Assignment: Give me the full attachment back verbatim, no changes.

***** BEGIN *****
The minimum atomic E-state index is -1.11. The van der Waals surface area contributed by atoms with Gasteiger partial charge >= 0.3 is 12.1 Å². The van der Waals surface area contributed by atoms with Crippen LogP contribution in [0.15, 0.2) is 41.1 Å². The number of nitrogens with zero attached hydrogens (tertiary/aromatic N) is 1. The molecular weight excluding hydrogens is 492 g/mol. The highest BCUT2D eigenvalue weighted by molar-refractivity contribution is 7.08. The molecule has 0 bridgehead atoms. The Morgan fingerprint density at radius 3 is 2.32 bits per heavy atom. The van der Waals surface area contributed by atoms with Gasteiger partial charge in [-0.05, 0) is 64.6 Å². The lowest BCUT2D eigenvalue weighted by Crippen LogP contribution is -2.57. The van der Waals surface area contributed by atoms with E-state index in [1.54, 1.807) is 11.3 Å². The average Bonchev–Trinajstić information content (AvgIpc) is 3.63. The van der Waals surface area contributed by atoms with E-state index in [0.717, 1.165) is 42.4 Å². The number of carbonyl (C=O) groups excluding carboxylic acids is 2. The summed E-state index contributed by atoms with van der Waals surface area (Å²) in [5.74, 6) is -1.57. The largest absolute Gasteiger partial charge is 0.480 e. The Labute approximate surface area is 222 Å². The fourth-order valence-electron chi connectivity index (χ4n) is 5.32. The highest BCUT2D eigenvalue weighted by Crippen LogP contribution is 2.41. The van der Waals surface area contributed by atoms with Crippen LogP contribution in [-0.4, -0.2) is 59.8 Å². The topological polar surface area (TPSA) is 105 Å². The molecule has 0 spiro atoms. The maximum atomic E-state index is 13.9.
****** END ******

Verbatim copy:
The minimum atomic E-state index is -1.11. The van der Waals surface area contributed by atoms with Gasteiger partial charge >= 0.3 is 12.1 Å². The van der Waals surface area contributed by atoms with Crippen LogP contribution in [0.15, 0.2) is 41.1 Å². The number of nitrogens with zero attached hydrogens (tertiary/aromatic N) is 1. The molecular weight excluding hydrogens is 492 g/mol. The highest BCUT2D eigenvalue weighted by molar-refractivity contribution is 7.08. The molecule has 0 bridgehead atoms. The Morgan fingerprint density at radius 3 is 2.32 bits per heavy atom. The van der Waals surface area contributed by atoms with Gasteiger partial charge in [-0.05, 0) is 64.6 Å². The lowest BCUT2D eigenvalue weighted by Crippen LogP contribution is -2.57. The van der Waals surface area contributed by atoms with E-state index in [1.54, 1.807) is 11.3 Å². The average Bonchev–Trinajstić information content (AvgIpc) is 3.63. The van der Waals surface area contributed by atoms with E-state index in [0.717, 1.165) is 42.4 Å². The number of carbonyl (C=O) groups excluding carboxylic acids is 2. The summed E-state index contributed by atoms with van der Waals surface area (Å²) in [5.74, 6) is -1.57. The largest absolute Gasteiger partial charge is 0.480 e. The Labute approximate surface area is 222 Å². The fourth-order valence-electron chi connectivity index (χ4n) is 5.32. The highest BCUT2D eigenvalue weighted by Crippen LogP contribution is 2.41. The van der Waals surface area contributed by atoms with Crippen LogP contribution in [-0.4, -0.2) is 59.8 Å². The topological polar surface area (TPSA) is 105 Å². The molecule has 0 spiro atoms. The maximum atomic E-state index is 13.9.